venenum

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 Venenum on Latin Wikipedia

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EtymologyEdit

From Proto-Indo-European *wenes-no- ‎(lust, desire), from *wenh₁- ‎(to strive, wish, love). See also Sanskrit वनति ‎(vanati, gain, wish, erotic lust), Latin Venus, veneror, venia, venēnum, vēnor and English wish.

PronunciationEdit

NounEdit

venēnum n ‎(genitive venēnī); second declension

  1. a potion, juice
  2. poison, venom

InflectionEdit

Second declension.

Case Singular Plural
nominative venēnum venēna
genitive venēnī venēnōrum
dative venēnō venēnīs
accusative venēnum venēna
ablative venēnō venēnīs
vocative venēnum venēna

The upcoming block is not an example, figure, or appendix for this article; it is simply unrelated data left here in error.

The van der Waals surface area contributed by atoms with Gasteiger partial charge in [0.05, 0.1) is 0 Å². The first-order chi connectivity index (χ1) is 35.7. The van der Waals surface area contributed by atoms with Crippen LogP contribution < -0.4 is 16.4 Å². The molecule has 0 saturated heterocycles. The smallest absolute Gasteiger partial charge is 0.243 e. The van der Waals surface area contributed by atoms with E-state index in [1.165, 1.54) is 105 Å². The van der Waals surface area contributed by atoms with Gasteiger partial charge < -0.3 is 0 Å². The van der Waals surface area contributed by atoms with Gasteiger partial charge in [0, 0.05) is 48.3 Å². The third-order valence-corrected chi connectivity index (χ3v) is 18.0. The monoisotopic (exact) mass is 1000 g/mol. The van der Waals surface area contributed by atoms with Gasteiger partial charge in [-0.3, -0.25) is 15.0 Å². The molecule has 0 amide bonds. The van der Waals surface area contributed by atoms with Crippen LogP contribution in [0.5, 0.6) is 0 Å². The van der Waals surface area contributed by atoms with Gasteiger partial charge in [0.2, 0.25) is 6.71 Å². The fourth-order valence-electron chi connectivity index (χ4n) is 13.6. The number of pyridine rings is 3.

SynonymsEdit

Derived termsEdit

DescendantsEdit

ReferencesEdit

  • venenum” in Charlton T. Lewis & Charles Short, A Latin Dictionary, Oxford: Clarendon Press, 1879.
  • venenum” in Félix Gaffiot (1934), Dictionnaire Illustré Latin-Français, Paris: Hachette.
  • Meissner, Carl; Auden, Henry William (1894) Latin Phrase-Book[1], London: Macmillan and Co.
    • to give a person poison in bread: dare venenum in pane
    • to take poison: venenum sumere, bibere
    • (ambiguous) to poison oneself: veneno sibi mortem consciscere
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